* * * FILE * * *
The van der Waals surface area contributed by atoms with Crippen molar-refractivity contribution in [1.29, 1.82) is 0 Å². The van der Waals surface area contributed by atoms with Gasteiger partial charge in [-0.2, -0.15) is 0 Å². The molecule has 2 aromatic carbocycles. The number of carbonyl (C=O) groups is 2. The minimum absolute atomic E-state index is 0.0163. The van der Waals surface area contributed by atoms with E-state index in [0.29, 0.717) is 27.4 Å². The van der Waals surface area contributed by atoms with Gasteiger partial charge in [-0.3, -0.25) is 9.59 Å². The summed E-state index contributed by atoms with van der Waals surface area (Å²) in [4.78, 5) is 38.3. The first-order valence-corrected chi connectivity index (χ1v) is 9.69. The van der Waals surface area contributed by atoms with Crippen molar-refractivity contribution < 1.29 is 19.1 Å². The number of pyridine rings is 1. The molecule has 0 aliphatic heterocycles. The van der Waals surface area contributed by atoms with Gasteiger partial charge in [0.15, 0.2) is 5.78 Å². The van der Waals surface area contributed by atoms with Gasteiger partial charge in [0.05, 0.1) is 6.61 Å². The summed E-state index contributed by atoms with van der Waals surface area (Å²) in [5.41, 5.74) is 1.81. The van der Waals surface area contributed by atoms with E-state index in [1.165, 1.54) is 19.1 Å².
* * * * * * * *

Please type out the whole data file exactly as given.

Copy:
The van der Waals surface area contributed by atoms with Crippen molar-refractivity contribution in [1.29, 1.82) is 0 Å². The van der Waals surface area contributed by atoms with Gasteiger partial charge in [-0.2, -0.15) is 0 Å². The molecule has 2 aromatic carbocycles. The number of carbonyl (C=O) groups is 2. The minimum absolute atomic E-state index is 0.0163. The van der Waals surface area contributed by atoms with E-state index in [0.29, 0.717) is 27.4 Å². The van der Waals surface area contributed by atoms with Gasteiger partial charge in [-0.3, -0.25) is 9.59 Å². The summed E-state index contributed by atoms with van der Waals surface area (Å²) in [4.78, 5) is 38.3. The first-order valence-corrected chi connectivity index (χ1v) is 9.69. The van der Waals surface area contributed by atoms with Crippen molar-refractivity contribution < 1.29 is 19.1 Å². The number of pyridine rings is 1. The molecule has 0 aliphatic heterocycles. The van der Waals surface area contributed by atoms with Gasteiger partial charge in [0.15, 0.2) is 5.78 Å². The van der Waals surface area contributed by atoms with Gasteiger partial charge in [0.05, 0.1) is 6.61 Å². The summed E-state index contributed by atoms with van der Waals surface area (Å²) in [5.41, 5.74) is 1.81. The van der Waals surface area contributed by atoms with E-state index in [1.165, 1.54) is 19.1 Å².